Watch dropped IP packets

How to ensure that you don't get too many dropped IP packets.

Watch dropped IP packets
Serdar Yegulalp

Losing too many TCP/IP packets? Could be because you've passed a default limit set in the registry for reassembly headers. If the limit's exceeded, the software may drop out-of-order packets without warning. But you can stop that with a simple registry hack.

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Because of the way TCP/IP works, sometimes packets are deliberately sent out of order (or "fragmented"). They are, of course, reassembled at their destination and defragmented. When the Microsoft TCP/IP stack does this, it looks for a reassembly header to place the fragmented packets into the correct order. If it can't find the header, it may create one.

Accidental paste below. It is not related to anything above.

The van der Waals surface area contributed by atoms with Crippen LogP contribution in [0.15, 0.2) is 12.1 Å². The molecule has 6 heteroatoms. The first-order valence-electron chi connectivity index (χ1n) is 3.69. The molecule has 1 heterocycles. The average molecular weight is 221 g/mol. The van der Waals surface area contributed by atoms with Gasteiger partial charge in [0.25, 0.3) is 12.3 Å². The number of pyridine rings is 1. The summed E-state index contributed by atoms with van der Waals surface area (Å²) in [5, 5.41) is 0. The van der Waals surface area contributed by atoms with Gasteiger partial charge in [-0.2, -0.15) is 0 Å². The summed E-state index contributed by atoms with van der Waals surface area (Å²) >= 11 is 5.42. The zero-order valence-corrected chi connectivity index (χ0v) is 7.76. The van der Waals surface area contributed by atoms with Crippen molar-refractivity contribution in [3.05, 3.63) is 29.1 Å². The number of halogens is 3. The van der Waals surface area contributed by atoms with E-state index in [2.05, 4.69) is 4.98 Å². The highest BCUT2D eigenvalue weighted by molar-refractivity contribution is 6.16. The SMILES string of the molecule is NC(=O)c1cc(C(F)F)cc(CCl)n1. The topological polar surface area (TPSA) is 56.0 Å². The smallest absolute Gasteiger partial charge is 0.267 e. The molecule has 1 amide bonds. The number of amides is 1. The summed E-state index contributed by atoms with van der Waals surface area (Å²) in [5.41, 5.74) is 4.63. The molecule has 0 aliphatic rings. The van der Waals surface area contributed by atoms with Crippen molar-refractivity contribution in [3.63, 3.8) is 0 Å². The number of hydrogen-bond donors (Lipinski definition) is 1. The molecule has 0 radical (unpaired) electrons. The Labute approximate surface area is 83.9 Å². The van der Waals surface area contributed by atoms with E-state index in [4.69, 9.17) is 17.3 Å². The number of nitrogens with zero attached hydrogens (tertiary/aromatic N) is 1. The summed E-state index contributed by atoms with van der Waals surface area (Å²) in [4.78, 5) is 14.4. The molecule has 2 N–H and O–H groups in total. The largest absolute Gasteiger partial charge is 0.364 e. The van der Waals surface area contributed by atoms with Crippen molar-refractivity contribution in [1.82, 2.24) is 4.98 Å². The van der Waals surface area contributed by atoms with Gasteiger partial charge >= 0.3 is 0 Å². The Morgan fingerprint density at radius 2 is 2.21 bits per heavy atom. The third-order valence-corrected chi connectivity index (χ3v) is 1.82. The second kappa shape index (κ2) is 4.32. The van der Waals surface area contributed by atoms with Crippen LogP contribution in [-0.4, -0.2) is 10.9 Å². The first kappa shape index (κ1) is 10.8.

Since the stack has a limit of 100 such headers, excessive packet fragmentation may result in new fragmented packets simply being dropped without warning. This limit is soft-coded, so if you're finding a lot of packets going missing on you, you may want to raise it.

To change it, fire up your favorite registry editor (or just plain old REGEDIT) and go to HKEY_LOCAL_MACHINESystemCurrentControlSetServicesTcpipParameters. Add the value MaximumReassemblyHeaders (REG_DWORD) data type, and set the data value to a Decimal number between 100 and 65535 (to specify the number of headers). Then reboot.


Serdar Yegulalp is the editor of the Windows 2000 Power Users Newsletter.

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This was first published in September 2001

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